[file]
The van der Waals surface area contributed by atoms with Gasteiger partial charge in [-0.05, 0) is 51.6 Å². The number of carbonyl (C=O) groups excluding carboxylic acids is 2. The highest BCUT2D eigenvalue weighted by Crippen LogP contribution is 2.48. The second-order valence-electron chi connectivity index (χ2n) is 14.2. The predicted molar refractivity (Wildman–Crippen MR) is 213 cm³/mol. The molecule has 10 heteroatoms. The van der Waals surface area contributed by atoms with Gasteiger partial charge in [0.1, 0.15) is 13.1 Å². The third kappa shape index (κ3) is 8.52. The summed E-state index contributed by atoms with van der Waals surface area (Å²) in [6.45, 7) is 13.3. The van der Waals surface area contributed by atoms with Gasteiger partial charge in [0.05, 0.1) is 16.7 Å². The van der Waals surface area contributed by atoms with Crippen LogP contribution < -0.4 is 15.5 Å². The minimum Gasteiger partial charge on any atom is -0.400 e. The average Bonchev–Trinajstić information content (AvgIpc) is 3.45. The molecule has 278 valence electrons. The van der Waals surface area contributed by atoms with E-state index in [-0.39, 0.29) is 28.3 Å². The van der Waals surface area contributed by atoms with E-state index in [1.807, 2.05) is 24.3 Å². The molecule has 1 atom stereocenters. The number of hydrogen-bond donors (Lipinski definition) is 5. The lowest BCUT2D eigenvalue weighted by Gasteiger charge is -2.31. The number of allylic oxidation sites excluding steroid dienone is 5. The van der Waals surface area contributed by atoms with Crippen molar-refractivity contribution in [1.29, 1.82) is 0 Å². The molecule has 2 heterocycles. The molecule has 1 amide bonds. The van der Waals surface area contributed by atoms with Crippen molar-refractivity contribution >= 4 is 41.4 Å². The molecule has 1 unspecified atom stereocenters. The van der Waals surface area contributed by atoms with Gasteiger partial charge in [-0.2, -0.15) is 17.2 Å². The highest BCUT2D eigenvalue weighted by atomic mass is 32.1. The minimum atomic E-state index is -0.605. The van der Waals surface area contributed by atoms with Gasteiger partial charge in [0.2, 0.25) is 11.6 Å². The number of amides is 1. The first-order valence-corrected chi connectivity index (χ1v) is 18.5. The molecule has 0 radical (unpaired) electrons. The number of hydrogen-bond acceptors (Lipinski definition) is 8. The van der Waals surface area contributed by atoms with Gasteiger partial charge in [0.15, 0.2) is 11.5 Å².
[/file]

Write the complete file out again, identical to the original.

The van der Waals surface area contributed by atoms with Gasteiger partial charge in [-0.05, 0) is 51.6 Å². The number of carbonyl (C=O) groups excluding carboxylic acids is 2. The highest BCUT2D eigenvalue weighted by Crippen LogP contribution is 2.48. The second-order valence-electron chi connectivity index (χ2n) is 14.2. The predicted molar refractivity (Wildman–Crippen MR) is 213 cm³/mol. The molecule has 10 heteroatoms. The van der Waals surface area contributed by atoms with Gasteiger partial charge in [0.1, 0.15) is 13.1 Å². The third kappa shape index (κ3) is 8.52. The summed E-state index contributed by atoms with van der Waals surface area (Å²) in [6.45, 7) is 13.3. The van der Waals surface area contributed by atoms with Gasteiger partial charge in [0.05, 0.1) is 16.7 Å². The van der Waals surface area contributed by atoms with Crippen LogP contribution < -0.4 is 15.5 Å². The minimum Gasteiger partial charge on any atom is -0.400 e. The average Bonchev–Trinajstić information content (AvgIpc) is 3.45. The molecule has 278 valence electrons. The van der Waals surface area contributed by atoms with E-state index in [-0.39, 0.29) is 28.3 Å². The van der Waals surface area contributed by atoms with E-state index in [1.807, 2.05) is 24.3 Å². The molecule has 1 atom stereocenters. The number of hydrogen-bond donors (Lipinski definition) is 5. The lowest BCUT2D eigenvalue weighted by Gasteiger charge is -2.31. The number of allylic oxidation sites excluding steroid dienone is 5. The van der Waals surface area contributed by atoms with Crippen molar-refractivity contribution in [1.29, 1.82) is 0 Å². The molecule has 2 heterocycles. The molecule has 1 amide bonds. The van der Waals surface area contributed by atoms with Crippen molar-refractivity contribution >= 4 is 41.4 Å². The molecule has 1 unspecified atom stereocenters. The van der Waals surface area contributed by atoms with Gasteiger partial charge in [-0.2, -0.15) is 17.2 Å². The highest BCUT2D eigenvalue weighted by atomic mass is 32.1. The minimum atomic E-state index is -0.605. The van der Waals surface area contributed by atoms with Gasteiger partial charge in [0.2, 0.25) is 11.6 Å². The number of amides is 1. The first-order valence-corrected chi connectivity index (χ1v) is 18.5. The molecule has 0 radical (unpaired) electrons. The number of hydrogen-bond acceptors (Lipinski definition) is 8. The van der Waals surface area contributed by atoms with Gasteiger partial charge in [0.15, 0.2) is 11.5 Å².